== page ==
David Baker: Celebrating a Jazz Legend

David Baker 80th Birthday Celebration
Musical Arts Center
IU Bloomington
Bloomington, Indiana
January 21, 2012


In January of 1993 (almost exactly 19 years ago to the date), the former Tonight Show Orchestra leader, Doc Severinsen, brought his big band to the stage of the Indiana University Auditorium.

At one point during the show, Severinsen stepped to the microphone, and as the band vamped, he led the more than 3,000 audience members in an impromptu call-and-response with the phrase: “Dave Baker is a mighty cool cat.”

Tonight, as his friends, colleagues, and fans gather to celebrate his 80th birthday, Dave Baker is still “a mighty cool cat.”

He is also an innovative and virtuosic performer, a prolific composer, a dedicated jazz educator, and an Indiana University treasure.

A Virtuoso Performer

David Baker, as many of you know, grew up in Indianapolis, where, as a young man, he spent time playing with and learning from many of the great local and visiting musicians.

He came to Indiana University to study music in the early 1950s and trained as a classical trombonist as there was no jazz program here at the time.

David Baker would, himself, later change that in a big way.

In the meantime, he embarked on an extraordinary career as a musician.

A dynamic trombonist, David played with many of the greats in the world of jazz, including Maynard Ferguson, Lionel Hampton, Quincy Jones, Stan Kenton, and, of course, he was an important part of the seminal George Russell Sextet.

Down Beat magazine honored him as the top jazz trombonist of 1962. Twenty-five years later, he received the magazine’s Lifetime Achievement Award.

When an injury left him unable to play the trombone, David took up the cello, becoming a virtuoso on a second instrument—which is quite a remarkable feat.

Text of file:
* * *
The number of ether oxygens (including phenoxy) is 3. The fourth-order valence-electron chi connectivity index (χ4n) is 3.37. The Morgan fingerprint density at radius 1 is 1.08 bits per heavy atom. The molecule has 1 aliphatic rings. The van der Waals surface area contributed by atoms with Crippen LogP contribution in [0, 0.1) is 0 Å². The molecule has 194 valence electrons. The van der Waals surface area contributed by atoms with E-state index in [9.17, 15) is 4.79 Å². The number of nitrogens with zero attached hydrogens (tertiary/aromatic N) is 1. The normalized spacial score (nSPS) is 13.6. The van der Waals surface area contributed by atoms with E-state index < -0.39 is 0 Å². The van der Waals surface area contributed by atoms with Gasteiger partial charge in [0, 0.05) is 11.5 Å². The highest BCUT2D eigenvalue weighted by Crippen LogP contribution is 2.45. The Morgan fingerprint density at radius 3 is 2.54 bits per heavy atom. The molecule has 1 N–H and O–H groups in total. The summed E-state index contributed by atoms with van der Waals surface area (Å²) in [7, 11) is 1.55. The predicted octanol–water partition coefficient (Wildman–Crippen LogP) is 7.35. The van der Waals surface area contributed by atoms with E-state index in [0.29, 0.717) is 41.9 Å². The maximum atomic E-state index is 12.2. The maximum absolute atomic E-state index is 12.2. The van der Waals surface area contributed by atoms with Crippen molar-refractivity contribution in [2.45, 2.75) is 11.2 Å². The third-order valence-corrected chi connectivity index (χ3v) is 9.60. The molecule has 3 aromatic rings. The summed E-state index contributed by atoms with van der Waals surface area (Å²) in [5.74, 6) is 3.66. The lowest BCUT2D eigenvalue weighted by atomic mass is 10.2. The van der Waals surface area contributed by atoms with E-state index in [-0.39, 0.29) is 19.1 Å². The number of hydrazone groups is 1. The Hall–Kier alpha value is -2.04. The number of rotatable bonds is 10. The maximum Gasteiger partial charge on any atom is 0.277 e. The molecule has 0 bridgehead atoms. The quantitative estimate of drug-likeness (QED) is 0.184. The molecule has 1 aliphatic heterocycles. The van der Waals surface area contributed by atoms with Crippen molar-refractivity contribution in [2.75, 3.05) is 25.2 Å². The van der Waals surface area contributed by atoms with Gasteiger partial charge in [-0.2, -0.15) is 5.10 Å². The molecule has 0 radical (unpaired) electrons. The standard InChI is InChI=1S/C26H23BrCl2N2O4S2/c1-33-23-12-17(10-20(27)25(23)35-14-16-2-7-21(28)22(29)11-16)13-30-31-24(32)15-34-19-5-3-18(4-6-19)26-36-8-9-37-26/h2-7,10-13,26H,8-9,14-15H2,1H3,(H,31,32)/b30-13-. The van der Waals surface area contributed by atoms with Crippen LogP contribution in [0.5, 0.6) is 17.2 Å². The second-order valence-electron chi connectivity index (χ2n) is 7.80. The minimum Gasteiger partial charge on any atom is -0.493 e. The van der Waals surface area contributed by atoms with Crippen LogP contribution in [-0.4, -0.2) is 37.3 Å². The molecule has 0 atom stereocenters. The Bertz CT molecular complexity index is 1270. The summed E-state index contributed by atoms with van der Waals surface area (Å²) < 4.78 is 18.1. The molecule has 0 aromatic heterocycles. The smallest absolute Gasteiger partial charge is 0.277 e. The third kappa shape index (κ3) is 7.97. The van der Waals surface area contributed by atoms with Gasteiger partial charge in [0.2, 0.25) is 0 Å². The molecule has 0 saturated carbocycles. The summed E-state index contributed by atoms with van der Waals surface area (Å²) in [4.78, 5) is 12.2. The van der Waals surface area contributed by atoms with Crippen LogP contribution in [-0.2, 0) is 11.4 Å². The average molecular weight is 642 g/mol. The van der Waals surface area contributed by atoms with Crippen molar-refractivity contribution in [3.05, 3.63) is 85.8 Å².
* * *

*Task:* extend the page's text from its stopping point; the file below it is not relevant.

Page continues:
And on the cello, David was truly a pioneer and an innovator. He was one of the first to use the cello in jazz.

As a conservatory-trained musician, David has also demonstrated a remarkable ability to deftly bridge the worlds of classical and jazz music—and he continues to build upon his reputation as an innovator at the convergence of jazz and classical music. 

A Prolific Composer

But, of course, David Baker is far more than a virtuosic performer.

He is also an incredibly prolific composer, whose work is incredibly varied.

He has written just about every kind of musical composition imaginable in the worlds of classical and jazz, from big-band jazz pieces, to symphonies, chamber works, and choral arrangements.

In all, he has composed more than 2,000 works.

Defining Jazz Education

When he joined the faculty of Indiana University in 1966, David became one of the first significant figures in the world of jazz to become a jazz educator.

The current academic year marks his 45th year teaching at IU. That alone is a remarkable achievement and one that few can match.

But as Chair of Jazz Studies since 1966, David may very well be the longest-serving head of a program at Indiana University.

With his colleagues, he built, at Indiana University, one of the best jazz programs in the country—one that is known and admired around the globe.

His work as a teacher has defined jazz education, not only at Indiana University, but also around the world.

He has shaped the lives and careers of so many professional musicians—many of whom have returned for this special evening.

And David is known for bringing scholarly rigor to the classroom. Many of his former students will tell you that their classes with David were among the most challenging of their academic careers.

But David’s reach as an educator extends far beyond the Bloomington campus.

He has conducted master classes, residencies, and workshops around the world.

He has published more than 400 articles and 70 books—definitive texts used by musicians around the globe. In the 1970s, David’s influential books on jazz improvisation were among the few of their kind available. Today, while the market is flooded with educational jazz materials, David’s publications remain among the very best.

As David’s longtime friend, Quincy Jones, writes in the forward to Monika Herzig’s excellent new book, David Baker: A Legacy in Music, David “always chose his teaching and his students as his principal calling. In a society that most commonly rewards glamorous careers with a focus on highly visible personalities, the choice to dedicate one’s life to helping others achieve their aspirations is a mark of a truly selfless and kind person.”1